US Secretary of State Rex Tillerson said in a statement that Mr Trump and Mr Lavrov discussed a broad range of subjects, "among which were common efforts and threats regarding counter-terrorism."
US officials have told Reuters that US agencies are in the process of drawing up plans to expand a ban on passengers carrying laptop computers onto US-bound flights from several countries on conflict zones due to new intelligence about how militant groups are refining techniques for installing bombs in laptops.
So serious are assessments of the increased threat that Washington is considering banning passengers from several European countries, including Britain, from carrying laptops in a cabin on US-bound flights. The United States has consulted about the intelligence with allied governments and airlines.
Americans want independent Russia investigation - poll
Meanwhile, a majority of Americans, including a growing number of Republicans, want an independent investigation to sort out any connections between Russia and US President Donald Trump during the 2016 election campaign, according to a new Reuters/Ipsos opinion poll.
The May 10-14 poll, which was conducted after Trump fired Mr Comey, suggests the public is increasingly uneasy with allegations of meddling by the Russians in the US election.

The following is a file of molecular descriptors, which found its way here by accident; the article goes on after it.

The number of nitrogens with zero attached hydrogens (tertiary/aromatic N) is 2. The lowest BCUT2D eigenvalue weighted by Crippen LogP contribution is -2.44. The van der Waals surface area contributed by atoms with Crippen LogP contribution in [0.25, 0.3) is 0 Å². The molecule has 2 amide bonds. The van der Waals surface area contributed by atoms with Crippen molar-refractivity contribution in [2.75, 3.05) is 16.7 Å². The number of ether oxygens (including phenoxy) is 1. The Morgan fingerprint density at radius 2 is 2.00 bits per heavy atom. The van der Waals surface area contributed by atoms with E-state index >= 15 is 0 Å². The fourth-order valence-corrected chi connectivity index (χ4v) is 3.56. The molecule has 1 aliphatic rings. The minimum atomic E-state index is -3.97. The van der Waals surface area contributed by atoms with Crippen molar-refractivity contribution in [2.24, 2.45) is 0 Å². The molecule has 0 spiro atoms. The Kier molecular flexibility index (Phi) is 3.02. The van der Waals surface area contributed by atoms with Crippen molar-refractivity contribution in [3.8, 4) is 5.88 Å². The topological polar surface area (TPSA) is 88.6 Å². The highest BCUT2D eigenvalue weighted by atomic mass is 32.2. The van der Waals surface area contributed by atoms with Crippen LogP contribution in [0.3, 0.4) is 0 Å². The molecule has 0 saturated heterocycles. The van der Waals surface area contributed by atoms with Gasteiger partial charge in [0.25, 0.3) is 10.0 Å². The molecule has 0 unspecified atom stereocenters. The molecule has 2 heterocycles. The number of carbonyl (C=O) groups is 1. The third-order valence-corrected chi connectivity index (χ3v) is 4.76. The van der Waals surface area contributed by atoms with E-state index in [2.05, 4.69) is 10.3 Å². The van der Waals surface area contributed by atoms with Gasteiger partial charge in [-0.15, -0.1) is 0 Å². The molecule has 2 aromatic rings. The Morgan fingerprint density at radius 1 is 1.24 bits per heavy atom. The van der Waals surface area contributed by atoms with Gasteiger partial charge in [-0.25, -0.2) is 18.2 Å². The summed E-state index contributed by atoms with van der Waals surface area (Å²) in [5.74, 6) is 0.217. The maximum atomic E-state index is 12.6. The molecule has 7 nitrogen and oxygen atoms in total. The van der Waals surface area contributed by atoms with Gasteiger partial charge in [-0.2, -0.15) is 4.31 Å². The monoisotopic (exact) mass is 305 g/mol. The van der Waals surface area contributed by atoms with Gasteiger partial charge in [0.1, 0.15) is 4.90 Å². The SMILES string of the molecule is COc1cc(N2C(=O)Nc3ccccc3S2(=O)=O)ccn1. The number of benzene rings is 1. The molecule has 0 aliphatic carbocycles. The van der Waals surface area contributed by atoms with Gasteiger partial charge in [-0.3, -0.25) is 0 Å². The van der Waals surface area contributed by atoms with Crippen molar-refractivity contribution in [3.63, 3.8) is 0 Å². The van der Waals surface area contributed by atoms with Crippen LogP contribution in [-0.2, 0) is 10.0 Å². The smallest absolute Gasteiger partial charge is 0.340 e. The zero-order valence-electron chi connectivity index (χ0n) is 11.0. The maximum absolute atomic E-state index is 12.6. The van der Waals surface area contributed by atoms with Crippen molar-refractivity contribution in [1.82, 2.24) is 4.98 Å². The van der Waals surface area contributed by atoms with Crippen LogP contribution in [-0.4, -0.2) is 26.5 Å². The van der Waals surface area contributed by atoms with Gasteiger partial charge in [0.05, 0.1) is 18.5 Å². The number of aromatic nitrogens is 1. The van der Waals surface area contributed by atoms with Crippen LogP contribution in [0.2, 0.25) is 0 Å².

Mr Trump's dismissal of Mr Comey, who was leading the organisation's probe into ties between the White House and Russia, intensified calls by Democrats for an independent probe.
According to Monday's poll, 59 percent of adults, including 41 percent of Republicans and 79 percent of Democrats, agreed that "Congress should launch an independent investigation into communications between the Russian government and the Trump campaign during the 2016 election".
That compares with 54 percent of all adults, including 30 percent of Republicans and 81 percent of Democrats, who felt that way when the poll last asked the question in February.
Trump supporter questions president's handling of Russia investigation
"I really don't know what to believe anymore," said John Kremer, 74, a Trump supporter from Birmingham, Alabama, who wants an independent investigation. Mr Kremer does not think Mr Trump had any illegal contact with the Russians, but he does not like the way the president is handling the issue.
"If Comey hadn't been fired, I would have been comfortable with the results of their investigation," Mr Kremer said. "My concern now is whether he (Mr Trump) is trying to minimise the investigation."
The poll also found that public confidence in the executive branch and in Congress has eroded since the November 8 election. Thirty-six percent of Americans said they had "hardly any confidence at all" in the executive branch and 43 percent said they felt that way about Congress. That is up from 30 percent and 37 percent, respectively, who answered that way in a November poll.
When asked who should replace Mr Comey, 48 percent wanted an FBI outsider with "credible" experience in law or law enforcement. Thirty-seven percent said they wanted "someone from within the FBI" while 5 percent wanted an FBI outsider who is "close to the Trump administration."
Reuters / Newshub.